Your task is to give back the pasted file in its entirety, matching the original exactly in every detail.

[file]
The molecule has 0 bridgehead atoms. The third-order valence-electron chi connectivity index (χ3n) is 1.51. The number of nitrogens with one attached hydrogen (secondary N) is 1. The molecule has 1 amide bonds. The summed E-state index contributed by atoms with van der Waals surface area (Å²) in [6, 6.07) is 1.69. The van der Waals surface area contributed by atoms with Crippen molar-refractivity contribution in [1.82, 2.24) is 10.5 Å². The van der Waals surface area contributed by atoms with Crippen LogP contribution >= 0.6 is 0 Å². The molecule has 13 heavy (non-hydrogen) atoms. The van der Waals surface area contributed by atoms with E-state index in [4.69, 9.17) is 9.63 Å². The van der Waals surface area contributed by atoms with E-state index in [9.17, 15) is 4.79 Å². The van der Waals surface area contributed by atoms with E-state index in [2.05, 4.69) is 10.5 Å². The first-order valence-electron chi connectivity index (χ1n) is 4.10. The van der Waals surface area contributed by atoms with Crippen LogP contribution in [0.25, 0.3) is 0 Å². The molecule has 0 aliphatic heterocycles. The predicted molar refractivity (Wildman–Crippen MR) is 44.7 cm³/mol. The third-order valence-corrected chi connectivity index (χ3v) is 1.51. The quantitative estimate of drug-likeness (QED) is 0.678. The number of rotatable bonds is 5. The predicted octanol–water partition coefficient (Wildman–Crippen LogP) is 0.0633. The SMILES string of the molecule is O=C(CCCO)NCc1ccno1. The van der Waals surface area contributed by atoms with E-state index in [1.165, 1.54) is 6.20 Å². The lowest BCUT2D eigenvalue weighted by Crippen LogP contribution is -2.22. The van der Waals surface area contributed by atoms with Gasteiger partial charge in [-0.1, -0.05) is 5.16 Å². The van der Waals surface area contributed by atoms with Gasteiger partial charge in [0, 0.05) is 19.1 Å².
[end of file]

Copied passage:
The molecule has 0 bridgehead atoms. The third-order valence-electron chi connectivity index (χ3n) is 1.51. The number of nitrogens with one attached hydrogen (secondary N) is 1. The molecule has 1 amide bonds. The summed E-state index contributed by atoms with van der Waals surface area (Å²) in [6, 6.07) is 1.69. The van der Waals surface area contributed by atoms with Crippen molar-refractivity contribution in [1.82, 2.24) is 10.5 Å². The van der Waals surface area contributed by atoms with Crippen LogP contribution >= 0.6 is 0 Å². The molecule has 13 heavy (non-hydrogen) atoms. The van der Waals surface area contributed by atoms with E-state index in [4.69, 9.17) is 9.63 Å². The van der Waals surface area contributed by atoms with E-state index in [9.17, 15) is 4.79 Å². The van der Waals surface area contributed by atoms with E-state index in [2.05, 4.69) is 10.5 Å². The first-order valence-electron chi connectivity index (χ1n) is 4.10. The van der Waals surface area contributed by atoms with Crippen LogP contribution in [0.25, 0.3) is 0 Å². The molecule has 0 aliphatic heterocycles. The predicted molar refractivity (Wildman–Crippen MR) is 44.7 cm³/mol. The third-order valence-corrected chi connectivity index (χ3v) is 1.51. The quantitative estimate of drug-likeness (QED) is 0.678. The number of rotatable bonds is 5. The predicted octanol–water partition coefficient (Wildman–Crippen LogP) is 0.0633. The SMILES string of the molecule is O=C(CCCO)NCc1ccno1. The van der Waals surface area contributed by atoms with E-state index in [1.165, 1.54) is 6.20 Å². The lowest BCUT2D eigenvalue weighted by Crippen LogP contribution is -2.22. The van der Waals surface area contributed by atoms with Gasteiger partial charge in [-0.1, -0.05) is 5.16 Å². The van der Waals surface area contributed by atoms with Gasteiger partial charge in [0, 0.05) is 19.1 Å².